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How to protect your garden from frost
4th December 2020

How to protect your garden from frost

Frost can be devestating to our gardens if we don’t take the correct measures to protect the plant life and lawn turf. The conditions that cause frost are common during the winter, but the changeable weather in autumn can also produce frosts and freezes which can cause lasting damage.

Frost is formed when water vapour changes from its gaseous form into a solid after being exposed to temperatures below its freezing point. This is damaging to plants because the water in the plant cells turns into ice crystals and disrupts the natural flow of fluids within the plant tissues.

Thankfully there are plenty of ways to protect our gardens and lawn turf when the frost comes which we will describe below, but first we need to know when to expect it.


How to Predict a Frost

Obviously keeping an eye on the weather forecast will be useful, but we can also pay attention to certain environmental conditions that often lead to a frost.

The number one factor to pay attention to is the temperature, and especially so when there is moisture in the air such as mist or fog or when dew is formed overnight. These conditions are ideal for the formation of ice crystals.

Clear skies are another indicator, as the lack of insulating clouds allows heat to escape into the atmosphere. A lack of wind will also help produce a frost, as calmer conditions with little low air movement stops the warmer currents from being distributed over the topsoil where plants are growing.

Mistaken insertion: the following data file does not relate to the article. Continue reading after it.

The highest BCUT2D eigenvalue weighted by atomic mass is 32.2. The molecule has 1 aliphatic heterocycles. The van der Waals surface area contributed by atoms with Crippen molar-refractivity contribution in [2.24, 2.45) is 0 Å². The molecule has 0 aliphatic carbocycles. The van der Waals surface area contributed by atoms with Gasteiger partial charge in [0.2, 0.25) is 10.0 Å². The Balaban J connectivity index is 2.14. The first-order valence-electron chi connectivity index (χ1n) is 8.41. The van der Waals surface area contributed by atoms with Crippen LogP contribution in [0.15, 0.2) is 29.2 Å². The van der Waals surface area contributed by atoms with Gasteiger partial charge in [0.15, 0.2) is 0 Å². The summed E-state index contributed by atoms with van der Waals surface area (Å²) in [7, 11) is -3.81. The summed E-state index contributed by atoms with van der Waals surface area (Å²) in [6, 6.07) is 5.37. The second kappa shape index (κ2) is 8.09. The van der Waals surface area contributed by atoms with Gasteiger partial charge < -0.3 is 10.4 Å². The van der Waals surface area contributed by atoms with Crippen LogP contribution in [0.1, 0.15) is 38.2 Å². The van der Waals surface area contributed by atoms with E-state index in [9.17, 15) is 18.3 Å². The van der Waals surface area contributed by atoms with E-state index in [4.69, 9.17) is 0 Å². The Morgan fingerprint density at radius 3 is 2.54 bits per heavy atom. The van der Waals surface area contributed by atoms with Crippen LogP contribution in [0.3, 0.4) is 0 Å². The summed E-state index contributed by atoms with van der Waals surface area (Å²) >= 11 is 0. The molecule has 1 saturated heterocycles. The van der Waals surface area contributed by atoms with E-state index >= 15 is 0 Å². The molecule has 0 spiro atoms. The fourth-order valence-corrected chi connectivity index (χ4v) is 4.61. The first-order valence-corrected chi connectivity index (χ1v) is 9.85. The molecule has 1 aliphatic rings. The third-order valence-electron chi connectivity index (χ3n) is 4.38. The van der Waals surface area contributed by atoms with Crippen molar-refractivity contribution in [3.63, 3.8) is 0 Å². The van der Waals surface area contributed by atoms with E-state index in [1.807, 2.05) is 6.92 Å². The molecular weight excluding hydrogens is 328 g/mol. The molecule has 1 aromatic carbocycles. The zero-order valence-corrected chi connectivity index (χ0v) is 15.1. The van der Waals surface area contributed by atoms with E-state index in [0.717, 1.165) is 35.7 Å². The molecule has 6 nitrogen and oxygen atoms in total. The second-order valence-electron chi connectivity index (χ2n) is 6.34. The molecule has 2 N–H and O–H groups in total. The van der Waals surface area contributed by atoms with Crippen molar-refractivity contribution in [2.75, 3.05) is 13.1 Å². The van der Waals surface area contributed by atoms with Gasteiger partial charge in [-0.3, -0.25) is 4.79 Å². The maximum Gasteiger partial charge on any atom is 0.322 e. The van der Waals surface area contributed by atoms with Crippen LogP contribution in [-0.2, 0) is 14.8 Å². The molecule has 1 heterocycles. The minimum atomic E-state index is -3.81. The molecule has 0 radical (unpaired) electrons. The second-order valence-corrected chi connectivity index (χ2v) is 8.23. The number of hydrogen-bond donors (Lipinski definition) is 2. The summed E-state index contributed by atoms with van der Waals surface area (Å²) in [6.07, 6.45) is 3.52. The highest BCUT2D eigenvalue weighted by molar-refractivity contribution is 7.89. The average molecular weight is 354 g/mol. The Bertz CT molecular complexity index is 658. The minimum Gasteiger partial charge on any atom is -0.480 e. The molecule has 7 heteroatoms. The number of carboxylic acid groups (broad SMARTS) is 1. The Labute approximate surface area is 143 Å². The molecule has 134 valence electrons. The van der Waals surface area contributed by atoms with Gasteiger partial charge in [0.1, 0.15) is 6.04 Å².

This danger is easily avoided for potted plants which can be brought inside or placed into a greenhouse, but there are plenty of other measures you can take to protect the entire garden too.


Water Plants in the Afternoon

Moist soil will have an insulating effect so long as the watering occurs early in the afternoon when the temperatures are relatively warm. The soil of the beds and lawn turf will then radiate heat upward during the night to counteract the formation of ice crystals during a frost.


Use Mulch to Protect Beds

A thick layer of mulch like bark chippings laid over the topsoil will help protect the soil and grass plants growing there from the sudden swing in temperatures that occur during a frost.

A mulch of bark chippings creates a good barrier against the frosty conditions, though do be sure to leave an opening of around 3 to 5cm around the stalks of plants to allow the warmth of the soil to travel up through the plant cells.


Cover-Up Plants

There are various devices you can use to cover up plants and protect them from the moisture in the air that will become the ice crystals of frost.

Smaller individual plants can be covered by a plastic or glass dome that will keep them warm during a cold snap. The standard 1 or 2-litre fizzy pop bottles cut in half will serve this function if something more aesthetically pleasing isn’t available. In a pinch, you can also use the likes of empty flower pots or an upside down bucket.

Larger group of plants will be better served by being collectively covered with a sheet of fabric such as landscape fabric to create a tent-like structure.


If you require gardening products such as topsoil, seeds for grass plants, bark chippings or lawn turf, then contact Springbridge via our website or call today on 0845 370 1921 for more information.